Everyone deserves a vacation, but when you are in debt spending money on a vacation might feel impossible. The first thing you need to do is to ask yourself if you can travel while in debt, and if so then can you begin making a budget?
Traveling While in Debt
The first thing you need to ask yourself is whether or not you can afford to go traveling while simultaneously paying off your debt. Of course, you can travel, but in some cases, it may put you further into debt.
Everyone wants to be able to enjoy life. Constantly working to pay bills isn’t exactly fun. Nevertheless, while you can take a vacation and just put it on a credit card, it is important to evaluate whether or not you can truly afford it.
Going into debt is not as uncommon as you might think. In fact, in 2021 a survey found that 45% of millennials had taken on debt to go on a summer vacation at some point in their lives and would do it again. Additionally, about 23% said that they had never done it but would be open to it. While going into debt for a vacation may be reasonable for some people, if you are already in debt, putting yourself further into a hole might not be the best idea.
However, going on vacation while in debt doesn’t have to mean that you put yourself deeper into debt. It is perfectly possible to save money for a vacation while simultaneously paying off your debt. When already dealing with a mortgage or student loan, adding a credit card bill to that can make it much harder to become debt free. You certainly don’t want to go into bankruptcy over just one trip.
Instead, here are some tips for determining whether you can afford to go into debt for a vacation and how.
Evaluate Your Circumstances
The first thing you should do before deciding to go on vacation is to evaluate your circumstances and see what your options would be. First, determine exactly how much debt you have, and how much longer it is going to take for you to pay it off. If you’re used to going on vacations in your private jet which is in danger of getting repossessed, you may consider meeting with an airplane repo attorney for legal advice.
In an ideal situation, you would pay off your debt, then take a vacation. However, for many people, this isn’t an option. If you don’t already have a payment plan in place, now is the time to make one.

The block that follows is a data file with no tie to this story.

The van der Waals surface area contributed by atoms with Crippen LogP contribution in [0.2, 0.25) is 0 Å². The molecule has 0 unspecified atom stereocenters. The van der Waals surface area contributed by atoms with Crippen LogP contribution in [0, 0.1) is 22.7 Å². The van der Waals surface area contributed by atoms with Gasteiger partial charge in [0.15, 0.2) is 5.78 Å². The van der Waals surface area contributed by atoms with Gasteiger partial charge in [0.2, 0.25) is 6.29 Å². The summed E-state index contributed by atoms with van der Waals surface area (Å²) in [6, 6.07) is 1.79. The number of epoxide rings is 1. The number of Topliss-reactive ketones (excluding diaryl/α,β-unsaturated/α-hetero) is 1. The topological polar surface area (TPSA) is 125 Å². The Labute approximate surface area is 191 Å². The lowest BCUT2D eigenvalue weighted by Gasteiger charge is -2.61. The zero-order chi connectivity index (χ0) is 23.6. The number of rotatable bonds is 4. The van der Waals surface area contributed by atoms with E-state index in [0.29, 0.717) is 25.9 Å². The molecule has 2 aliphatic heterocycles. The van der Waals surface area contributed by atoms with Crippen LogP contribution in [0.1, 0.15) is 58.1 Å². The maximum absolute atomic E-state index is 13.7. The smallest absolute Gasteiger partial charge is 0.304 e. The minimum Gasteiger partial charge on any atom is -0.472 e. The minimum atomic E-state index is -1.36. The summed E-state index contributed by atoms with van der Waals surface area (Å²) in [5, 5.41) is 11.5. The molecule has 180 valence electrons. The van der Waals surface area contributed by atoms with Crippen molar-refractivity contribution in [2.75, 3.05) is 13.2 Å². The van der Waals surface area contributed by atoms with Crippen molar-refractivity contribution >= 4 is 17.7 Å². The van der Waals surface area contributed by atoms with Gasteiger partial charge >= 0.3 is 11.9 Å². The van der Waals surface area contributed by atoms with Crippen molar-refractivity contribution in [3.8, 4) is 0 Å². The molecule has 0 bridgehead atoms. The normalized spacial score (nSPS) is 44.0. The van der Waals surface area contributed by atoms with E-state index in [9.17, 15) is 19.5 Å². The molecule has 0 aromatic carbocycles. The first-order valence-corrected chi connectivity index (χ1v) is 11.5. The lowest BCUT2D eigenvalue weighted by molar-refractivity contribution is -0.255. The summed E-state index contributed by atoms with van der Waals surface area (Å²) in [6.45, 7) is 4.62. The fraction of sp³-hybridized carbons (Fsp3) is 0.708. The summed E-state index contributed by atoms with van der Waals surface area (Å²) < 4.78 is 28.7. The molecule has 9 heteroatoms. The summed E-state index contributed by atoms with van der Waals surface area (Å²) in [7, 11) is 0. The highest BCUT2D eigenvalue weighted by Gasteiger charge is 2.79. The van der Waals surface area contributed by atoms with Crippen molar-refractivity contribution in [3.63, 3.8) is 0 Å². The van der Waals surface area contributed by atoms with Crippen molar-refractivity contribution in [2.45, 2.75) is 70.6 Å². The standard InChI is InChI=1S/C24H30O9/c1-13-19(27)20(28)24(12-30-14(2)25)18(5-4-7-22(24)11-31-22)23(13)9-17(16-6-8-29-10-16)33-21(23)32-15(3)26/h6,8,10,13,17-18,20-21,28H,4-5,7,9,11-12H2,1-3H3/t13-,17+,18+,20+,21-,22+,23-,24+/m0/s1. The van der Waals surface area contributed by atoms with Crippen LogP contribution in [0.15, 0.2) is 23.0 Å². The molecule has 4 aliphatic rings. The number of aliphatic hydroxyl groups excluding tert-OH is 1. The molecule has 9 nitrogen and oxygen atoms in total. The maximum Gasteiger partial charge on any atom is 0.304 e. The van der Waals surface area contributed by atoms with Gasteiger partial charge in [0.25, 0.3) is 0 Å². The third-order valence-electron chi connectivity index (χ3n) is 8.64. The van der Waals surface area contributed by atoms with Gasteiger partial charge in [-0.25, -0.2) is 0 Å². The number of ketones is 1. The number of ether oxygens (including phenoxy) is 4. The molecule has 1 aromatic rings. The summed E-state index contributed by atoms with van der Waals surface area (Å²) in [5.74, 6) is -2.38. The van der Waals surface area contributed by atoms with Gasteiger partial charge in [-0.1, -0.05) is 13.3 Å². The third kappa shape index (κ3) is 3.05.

Having a payment plan, or several payment plans is essential for determining whether or not you can afford to go on a vacation. For example, a payment plan could be the amount of money you need to put toward your debt to pay it all off in a year. Your payment plan can also include a portion of your savings, whether this is in general or for a vacation. If you allot a certain amount of your income towards saving for a vacation, it may now take you three years to pay off all of your debt.
Keep in mind that the longer you leave your debt unpaid, the more interest you will end up paying in the long run. If you are okay with this you can begin budgeting for your vacation.
Create a Budget
Budgeting for a vacation while in debt is just like budgeting for anything else, except this time your income after bills and necessities will have to be split between your savings and your debt. Ultimately it is up to you to determine how much you want to save and how much you want to put toward your debt. If going on a vacation is more important to you than paying your debt off earlier, you can make the minimum payments and put the rest towards your savings.
However, if you want to continue paying off your debt while saving, you’ll want to put a little bit more toward your debt payments than the minimum. No matter what you decide to do, make sure to calculate how long it is going to take you to reach all of your goals. If you plan on saving make sure you understand how much longer that is going to set you back from paying off all of your debt and reevaluate whether it is still worth it.
Roni Davis is a writer, blogger, and legal assistant operating out of the greater Philadelphia area. She writes for Medford Leas, a retirement community in Medford, NJ.